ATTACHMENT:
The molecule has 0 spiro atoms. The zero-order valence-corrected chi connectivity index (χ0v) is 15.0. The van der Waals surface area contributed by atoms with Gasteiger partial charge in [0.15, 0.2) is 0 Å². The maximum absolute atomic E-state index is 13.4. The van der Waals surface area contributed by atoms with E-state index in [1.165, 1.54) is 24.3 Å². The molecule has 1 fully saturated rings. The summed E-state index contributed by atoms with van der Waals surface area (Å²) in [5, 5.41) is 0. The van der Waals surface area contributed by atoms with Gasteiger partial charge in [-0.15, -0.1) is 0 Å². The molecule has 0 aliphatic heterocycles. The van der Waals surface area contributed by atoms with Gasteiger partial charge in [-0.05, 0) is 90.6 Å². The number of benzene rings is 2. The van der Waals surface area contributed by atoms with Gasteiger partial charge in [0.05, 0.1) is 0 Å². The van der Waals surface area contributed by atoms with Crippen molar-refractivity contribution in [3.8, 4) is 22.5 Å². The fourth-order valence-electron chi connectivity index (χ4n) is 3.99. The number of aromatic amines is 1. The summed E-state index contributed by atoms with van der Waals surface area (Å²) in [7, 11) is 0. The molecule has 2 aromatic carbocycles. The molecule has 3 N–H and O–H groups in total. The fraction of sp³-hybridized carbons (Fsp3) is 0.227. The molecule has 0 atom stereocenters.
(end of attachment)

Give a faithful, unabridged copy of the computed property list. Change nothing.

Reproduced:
The molecule has 0 spiro atoms. The zero-order valence-corrected chi connectivity index (χ0v) is 15.0. The van der Waals surface area contributed by atoms with Gasteiger partial charge in [0.15, 0.2) is 0 Å². The maximum absolute atomic E-state index is 13.4. The van der Waals surface area contributed by atoms with E-state index in [1.165, 1.54) is 24.3 Å². The molecule has 1 fully saturated rings. The summed E-state index contributed by atoms with van der Waals surface area (Å²) in [5, 5.41) is 0. The van der Waals surface area contributed by atoms with Gasteiger partial charge in [-0.15, -0.1) is 0 Å². The molecule has 0 aliphatic heterocycles. The van der Waals surface area contributed by atoms with Gasteiger partial charge in [-0.05, 0) is 90.6 Å². The number of benzene rings is 2. The van der Waals surface area contributed by atoms with Gasteiger partial charge in [0.05, 0.1) is 0 Å². The van der Waals surface area contributed by atoms with Crippen molar-refractivity contribution in [3.8, 4) is 22.5 Å². The fourth-order valence-electron chi connectivity index (χ4n) is 3.99. The number of aromatic amines is 1. The summed E-state index contributed by atoms with van der Waals surface area (Å²) in [7, 11) is 0. The molecule has 2 aromatic carbocycles. The molecule has 3 N–H and O–H groups in total. The fraction of sp³-hybridized carbons (Fsp3) is 0.227. The molecule has 0 atom stereocenters.